Former Marine finds hope through art
Artist Matthew “Mattie” Armstrong had just turned 20 when he took part in the Battle of Khafji, one of the bloodiest of the Gulf War. Heavy Allied Coalition air attacks on the Iraqis marked the event, in what Armstrong described as utter destruction, leaving a wake of carnage.
The Harper Woods resident served as an artillery scout for the US Marine Corps and had been trained to be insensitive. But seeing the trail of bloated young bodies brought on feelings of connection and guilt he hadn’t expected.
“Before they were faceless, they were the enemy,” he said. “I didn’t realize these were men my age, these boys were my age…and they were all dead, and they didn’t stand a chance.”
After the war, Armstrong would serve a few more years in the Marine Corps before returning home, but the wounds of his service refused to heal. In addition to the permanent lung damage caused by Operation Desert Storm, Armstrong suffered from post-traumatic stress disorder (PTSD), a mental health condition caused by witnessing an event or experience. traumatic.
He struggled with guilt, sometimes wondering if he was a mass murderer for what happened. He found himself irrationally angry and struggling to connect with friends and family, blaming others for his problems and then isolating himself.
“I didn’t have the ability to say, ‘It bothers me, and I’ll tell you why,’ he said. “I would no longer have the ability to say, ‘You’re hurting me, you’re dead to me “and I would cut (them).”
Armstrong found solace in the bottle and became an alcoholic. After returning from service, he enrolled in art school at Wayne State University―with an emphasis on painting―and took a job at a bar in Detroit. But the party and lucrative nature of the job caused him to miss too many classes and he didn’t graduate. Instead, he became the bar manager — a position he held for 20 years — which exacerbated his alcoholism.
He also continued to paint, but after spending months working on a work, he sold it for pennies.
Things changed in 2015. After complaining of pain in his side, Armstrong’s doctor told him that alcoholism had damaged his liver and he was dying and needed to put on order in his affairs. The visit was a wake-up call and Armstrong decided to fight for his life.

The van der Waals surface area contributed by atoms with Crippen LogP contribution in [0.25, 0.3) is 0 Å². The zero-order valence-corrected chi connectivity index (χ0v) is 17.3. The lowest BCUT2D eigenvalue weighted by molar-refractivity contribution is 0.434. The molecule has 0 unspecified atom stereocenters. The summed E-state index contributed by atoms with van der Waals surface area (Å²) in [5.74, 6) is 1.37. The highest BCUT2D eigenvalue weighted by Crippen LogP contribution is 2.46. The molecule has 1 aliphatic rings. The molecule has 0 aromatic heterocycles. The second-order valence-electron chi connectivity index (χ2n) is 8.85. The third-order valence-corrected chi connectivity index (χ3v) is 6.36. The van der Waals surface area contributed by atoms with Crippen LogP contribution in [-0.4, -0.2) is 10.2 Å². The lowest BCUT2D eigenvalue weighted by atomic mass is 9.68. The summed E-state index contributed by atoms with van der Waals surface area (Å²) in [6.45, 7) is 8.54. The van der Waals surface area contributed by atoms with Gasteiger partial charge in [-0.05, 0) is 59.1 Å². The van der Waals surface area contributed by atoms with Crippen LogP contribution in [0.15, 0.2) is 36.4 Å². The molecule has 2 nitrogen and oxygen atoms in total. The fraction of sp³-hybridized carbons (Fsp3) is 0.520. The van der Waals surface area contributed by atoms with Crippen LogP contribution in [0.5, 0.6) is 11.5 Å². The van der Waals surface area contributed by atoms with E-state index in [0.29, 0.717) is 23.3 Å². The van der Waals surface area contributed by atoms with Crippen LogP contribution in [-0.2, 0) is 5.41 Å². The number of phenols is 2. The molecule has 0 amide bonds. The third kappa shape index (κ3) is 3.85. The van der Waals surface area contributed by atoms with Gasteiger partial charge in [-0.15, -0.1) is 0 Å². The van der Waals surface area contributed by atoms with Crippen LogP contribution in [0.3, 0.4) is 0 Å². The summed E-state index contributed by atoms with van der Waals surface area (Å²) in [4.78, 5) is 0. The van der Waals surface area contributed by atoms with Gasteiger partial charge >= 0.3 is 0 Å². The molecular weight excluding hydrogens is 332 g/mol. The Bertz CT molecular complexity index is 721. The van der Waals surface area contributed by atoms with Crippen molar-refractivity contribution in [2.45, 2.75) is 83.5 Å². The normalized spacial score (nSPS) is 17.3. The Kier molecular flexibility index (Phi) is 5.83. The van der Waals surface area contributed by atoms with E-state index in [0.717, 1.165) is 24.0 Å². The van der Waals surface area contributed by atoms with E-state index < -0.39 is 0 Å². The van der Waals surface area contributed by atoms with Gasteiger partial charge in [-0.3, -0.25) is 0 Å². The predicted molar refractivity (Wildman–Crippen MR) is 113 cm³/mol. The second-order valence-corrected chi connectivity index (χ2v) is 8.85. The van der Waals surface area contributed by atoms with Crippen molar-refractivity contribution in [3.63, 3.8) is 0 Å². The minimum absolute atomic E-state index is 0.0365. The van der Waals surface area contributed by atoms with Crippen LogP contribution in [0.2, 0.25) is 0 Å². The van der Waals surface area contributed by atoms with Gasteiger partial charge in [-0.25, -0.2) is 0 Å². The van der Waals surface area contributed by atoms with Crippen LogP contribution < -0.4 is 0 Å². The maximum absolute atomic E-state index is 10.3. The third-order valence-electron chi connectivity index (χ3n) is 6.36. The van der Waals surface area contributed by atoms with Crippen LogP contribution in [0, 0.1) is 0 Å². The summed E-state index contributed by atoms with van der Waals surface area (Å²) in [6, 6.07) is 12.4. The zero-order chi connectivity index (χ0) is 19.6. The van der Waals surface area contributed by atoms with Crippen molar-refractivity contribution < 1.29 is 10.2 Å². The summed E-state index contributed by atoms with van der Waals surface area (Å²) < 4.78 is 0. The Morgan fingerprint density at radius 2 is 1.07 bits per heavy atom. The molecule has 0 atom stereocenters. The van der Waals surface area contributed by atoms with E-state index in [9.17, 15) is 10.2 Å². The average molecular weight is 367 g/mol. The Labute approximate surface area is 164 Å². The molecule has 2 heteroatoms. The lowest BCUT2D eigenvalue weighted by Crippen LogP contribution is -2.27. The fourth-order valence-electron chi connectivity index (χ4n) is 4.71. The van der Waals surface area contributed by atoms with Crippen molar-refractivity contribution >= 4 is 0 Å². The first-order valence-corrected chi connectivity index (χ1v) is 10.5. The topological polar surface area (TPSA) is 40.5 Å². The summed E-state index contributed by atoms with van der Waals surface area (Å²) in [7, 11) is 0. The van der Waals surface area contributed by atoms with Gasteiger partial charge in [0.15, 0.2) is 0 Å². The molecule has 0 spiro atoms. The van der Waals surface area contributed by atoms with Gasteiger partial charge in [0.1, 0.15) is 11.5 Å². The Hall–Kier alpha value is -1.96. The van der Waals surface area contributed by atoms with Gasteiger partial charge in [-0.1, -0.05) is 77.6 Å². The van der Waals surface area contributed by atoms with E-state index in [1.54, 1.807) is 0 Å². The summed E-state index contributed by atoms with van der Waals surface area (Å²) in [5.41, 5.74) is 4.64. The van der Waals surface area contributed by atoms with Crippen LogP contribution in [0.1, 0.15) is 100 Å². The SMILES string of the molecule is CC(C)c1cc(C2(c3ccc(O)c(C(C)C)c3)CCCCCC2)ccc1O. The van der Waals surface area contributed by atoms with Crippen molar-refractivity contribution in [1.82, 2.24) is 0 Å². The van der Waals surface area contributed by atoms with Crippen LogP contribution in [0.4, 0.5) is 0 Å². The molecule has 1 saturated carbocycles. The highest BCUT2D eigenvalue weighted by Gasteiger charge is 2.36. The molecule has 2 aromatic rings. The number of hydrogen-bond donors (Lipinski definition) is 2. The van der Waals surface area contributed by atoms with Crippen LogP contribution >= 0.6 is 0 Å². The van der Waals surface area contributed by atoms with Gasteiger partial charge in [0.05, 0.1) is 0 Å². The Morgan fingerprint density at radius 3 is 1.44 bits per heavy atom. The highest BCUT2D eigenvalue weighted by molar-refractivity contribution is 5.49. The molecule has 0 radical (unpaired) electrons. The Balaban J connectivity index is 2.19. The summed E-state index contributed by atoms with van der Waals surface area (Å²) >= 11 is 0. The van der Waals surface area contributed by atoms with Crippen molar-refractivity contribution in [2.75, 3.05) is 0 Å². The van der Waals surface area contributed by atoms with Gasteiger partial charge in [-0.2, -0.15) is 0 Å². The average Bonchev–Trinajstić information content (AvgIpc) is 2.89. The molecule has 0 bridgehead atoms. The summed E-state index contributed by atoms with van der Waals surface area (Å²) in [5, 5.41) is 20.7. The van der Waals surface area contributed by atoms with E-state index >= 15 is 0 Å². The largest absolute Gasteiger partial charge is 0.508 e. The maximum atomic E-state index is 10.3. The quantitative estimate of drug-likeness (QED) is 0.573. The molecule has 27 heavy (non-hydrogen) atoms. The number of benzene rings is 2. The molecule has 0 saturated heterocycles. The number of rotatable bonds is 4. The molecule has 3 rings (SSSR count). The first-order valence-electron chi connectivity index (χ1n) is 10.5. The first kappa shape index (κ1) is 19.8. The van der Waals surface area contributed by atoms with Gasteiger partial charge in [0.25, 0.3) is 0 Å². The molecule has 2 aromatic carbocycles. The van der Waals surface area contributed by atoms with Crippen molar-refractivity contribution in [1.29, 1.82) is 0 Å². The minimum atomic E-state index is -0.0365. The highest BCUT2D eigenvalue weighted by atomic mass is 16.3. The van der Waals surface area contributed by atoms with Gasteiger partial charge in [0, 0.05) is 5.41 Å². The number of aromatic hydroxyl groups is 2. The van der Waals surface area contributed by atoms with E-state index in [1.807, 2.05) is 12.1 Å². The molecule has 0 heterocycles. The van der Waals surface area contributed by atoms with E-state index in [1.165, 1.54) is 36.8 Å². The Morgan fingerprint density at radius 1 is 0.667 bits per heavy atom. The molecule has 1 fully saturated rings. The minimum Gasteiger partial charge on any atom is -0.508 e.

He began to wean himself off his alcohol addiction over the following months, noticing not only a reduction in physical ailments, but increasing clarity of mind and purpose. He was directionless and realized how unhappy and dissatisfied he was.
“I started to see things more clearly again,” he said. “The fog was gone.”
With his newfound clarity, Armstrong found gratitude and forgave himself, deciding to focus on kindness to himself and kindness to others.
He quit his job at the bar and started working at Trader Joe’s grocery store, an environment of positivity that he found fun and rewarding. His painting also changed and he found himself with more focused and positive ideas and a transition away from abstraction.
“Rather than (putting) all this emotion of PTSD and anger and resentment (into my art)… I wanted to put more kindness into it,” he said. “If anything, that’s what I want to be known for.”
Armstrong’s life changed again in 2020. In February, he met art agent Nicole George, who set him on the path to becoming a professional artist. She taught him the true value of his work – more than 10 times more than he had sold in the past – which he said reflected his changing self-image.